Here are answers to some Frequently Asked Questions for anyone who is new to the idea of using design for their business.
- Q: Why should I consider using design to improve my business?
- Q: How can design be used in my business?
- Q: When people talk about “design thinking” what do they mean by it?
- Q: How can design thinking help me to understand my customers?
- Q: Which areas of my business could I use design thinking in?
- Q: Are there examples of businesses benefitting from using design?
- Q: Is there any government support to try out design thinking for my business?
Q: Why should I consider using design to improve my business?
A: Design is critical for innovation. Businesses are being disrupted – first by tech and most recently by the global pandemic COVID-19. Design can help you innovate in an agile and creative manner to adapt to new market conditions, enabling you to be more competitive. Hear what innovation thinker Scott Anthony (Ranked #9 in the world’s Top 50 Thinkers) had to say about the challenges faced by companies and how design can help them create value.
Q: How can design be used in my business?
A: You can use design in three ways.
- Design as styling: Use design skills like product, visual and interior design to make your existing products look and feel better e.g. create better packaging for your product or a more attractive shopfront.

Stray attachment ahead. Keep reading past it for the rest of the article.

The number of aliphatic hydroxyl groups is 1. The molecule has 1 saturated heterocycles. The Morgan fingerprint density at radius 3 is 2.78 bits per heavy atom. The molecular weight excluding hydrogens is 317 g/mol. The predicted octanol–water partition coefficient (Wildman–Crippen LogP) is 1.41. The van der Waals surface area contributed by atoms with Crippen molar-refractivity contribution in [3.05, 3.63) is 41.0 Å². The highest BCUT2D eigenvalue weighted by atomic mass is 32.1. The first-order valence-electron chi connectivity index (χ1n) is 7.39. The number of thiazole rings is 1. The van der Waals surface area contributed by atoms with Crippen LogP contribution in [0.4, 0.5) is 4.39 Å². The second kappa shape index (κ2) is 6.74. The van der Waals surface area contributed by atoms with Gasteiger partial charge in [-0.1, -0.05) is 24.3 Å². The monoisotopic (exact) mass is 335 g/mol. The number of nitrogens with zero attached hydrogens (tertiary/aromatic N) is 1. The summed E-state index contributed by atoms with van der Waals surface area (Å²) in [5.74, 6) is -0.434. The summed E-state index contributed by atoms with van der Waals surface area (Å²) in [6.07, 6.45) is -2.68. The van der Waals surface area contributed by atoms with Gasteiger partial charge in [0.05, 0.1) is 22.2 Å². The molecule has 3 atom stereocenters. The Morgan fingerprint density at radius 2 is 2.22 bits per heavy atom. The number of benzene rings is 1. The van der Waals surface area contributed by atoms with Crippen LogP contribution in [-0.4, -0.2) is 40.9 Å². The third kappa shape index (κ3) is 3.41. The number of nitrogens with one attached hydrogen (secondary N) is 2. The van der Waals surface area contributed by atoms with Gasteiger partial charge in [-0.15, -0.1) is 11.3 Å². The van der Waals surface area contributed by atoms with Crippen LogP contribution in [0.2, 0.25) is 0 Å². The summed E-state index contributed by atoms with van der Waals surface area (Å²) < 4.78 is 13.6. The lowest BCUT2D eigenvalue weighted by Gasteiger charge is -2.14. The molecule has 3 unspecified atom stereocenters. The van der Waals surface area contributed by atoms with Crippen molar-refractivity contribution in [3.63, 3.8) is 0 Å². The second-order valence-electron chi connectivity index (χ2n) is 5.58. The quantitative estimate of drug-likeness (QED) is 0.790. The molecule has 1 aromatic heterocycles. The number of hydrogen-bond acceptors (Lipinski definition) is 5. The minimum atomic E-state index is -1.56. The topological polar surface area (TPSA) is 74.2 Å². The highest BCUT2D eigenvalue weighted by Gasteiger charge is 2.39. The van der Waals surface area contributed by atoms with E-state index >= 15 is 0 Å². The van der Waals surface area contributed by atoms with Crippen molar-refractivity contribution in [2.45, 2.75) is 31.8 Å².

- Design as process: Use design skills like service and experience design to identify and solve customer problems e.g. create a new retail experience or service blueprint
- Design as strategy: Use strategic design skills to understand the business landscape, find new opportunities and set a long-term vision, e.g. creating a business roadmap.
Q: When people talk about “design thinking” what do they mean by it?
A: In a nutshell: Design thinking is the approach of thinking like a designer and using the designer’s tools to solve problems creatively. Design thinking is a human-centred approach to innovation. A key element is empathy for the users of the product, service or experience. For more resources on design thinking, check out this website on design thinking by IDEO, a company known for using design thinking to great sucess.
Q: How can design thinking help me to understand my customers?
A: Instead of presuming what users want, the design thinking process uses research tools, such as observation and in-depth interviews, to get a deep understanding of the problems, emotions and realities of the people we are designing for. Understanding customers early can help us avoid costly failures later. Find out which are the five areas you can use design thinking in, below.
Q: Which areas of my business could I use design thinking in?
A: You can use design thinking for many purposes. Here are some popular ways it has been used to transform businesses:
- Improve customers experiences: Use design to understand your customers and then shape the way your business interacts with them to ensure more relatable experience.